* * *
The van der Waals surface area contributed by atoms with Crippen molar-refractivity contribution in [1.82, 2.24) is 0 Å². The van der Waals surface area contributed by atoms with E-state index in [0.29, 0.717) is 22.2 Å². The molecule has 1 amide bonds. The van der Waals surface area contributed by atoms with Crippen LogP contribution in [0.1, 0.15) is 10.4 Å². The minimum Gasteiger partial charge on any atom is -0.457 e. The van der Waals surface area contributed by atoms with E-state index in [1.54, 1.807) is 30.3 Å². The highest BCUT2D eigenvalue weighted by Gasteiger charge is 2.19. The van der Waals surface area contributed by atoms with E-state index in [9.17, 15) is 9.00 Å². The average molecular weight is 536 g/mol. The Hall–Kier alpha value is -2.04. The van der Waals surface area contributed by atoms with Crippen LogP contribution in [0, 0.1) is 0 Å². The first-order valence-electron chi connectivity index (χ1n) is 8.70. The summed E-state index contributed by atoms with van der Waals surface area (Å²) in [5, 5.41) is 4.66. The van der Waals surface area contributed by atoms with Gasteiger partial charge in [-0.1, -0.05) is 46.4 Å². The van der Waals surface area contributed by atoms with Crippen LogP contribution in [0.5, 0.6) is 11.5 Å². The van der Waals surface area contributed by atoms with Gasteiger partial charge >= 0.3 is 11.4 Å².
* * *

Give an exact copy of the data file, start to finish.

The van der Waals surface area contributed by atoms with Crippen molar-refractivity contribution in [1.82, 2.24) is 0 Å². The van der Waals surface area contributed by atoms with E-state index in [0.29, 0.717) is 22.2 Å². The molecule has 1 amide bonds. The van der Waals surface area contributed by atoms with Crippen LogP contribution in [0.1, 0.15) is 10.4 Å². The minimum Gasteiger partial charge on any atom is -0.457 e. The van der Waals surface area contributed by atoms with E-state index in [1.54, 1.807) is 30.3 Å². The highest BCUT2D eigenvalue weighted by Gasteiger charge is 2.19. The van der Waals surface area contributed by atoms with E-state index in [9.17, 15) is 9.00 Å². The average molecular weight is 536 g/mol. The Hall–Kier alpha value is -2.04. The van der Waals surface area contributed by atoms with Crippen LogP contribution in [0, 0.1) is 0 Å². The first-order valence-electron chi connectivity index (χ1n) is 8.70. The summed E-state index contributed by atoms with van der Waals surface area (Å²) in [5, 5.41) is 4.66. The van der Waals surface area contributed by atoms with Gasteiger partial charge in [-0.1, -0.05) is 46.4 Å². The van der Waals surface area contributed by atoms with Crippen LogP contribution in [0.5, 0.6) is 11.5 Å². The van der Waals surface area contributed by atoms with Gasteiger partial charge >= 0.3 is 11.4 Å².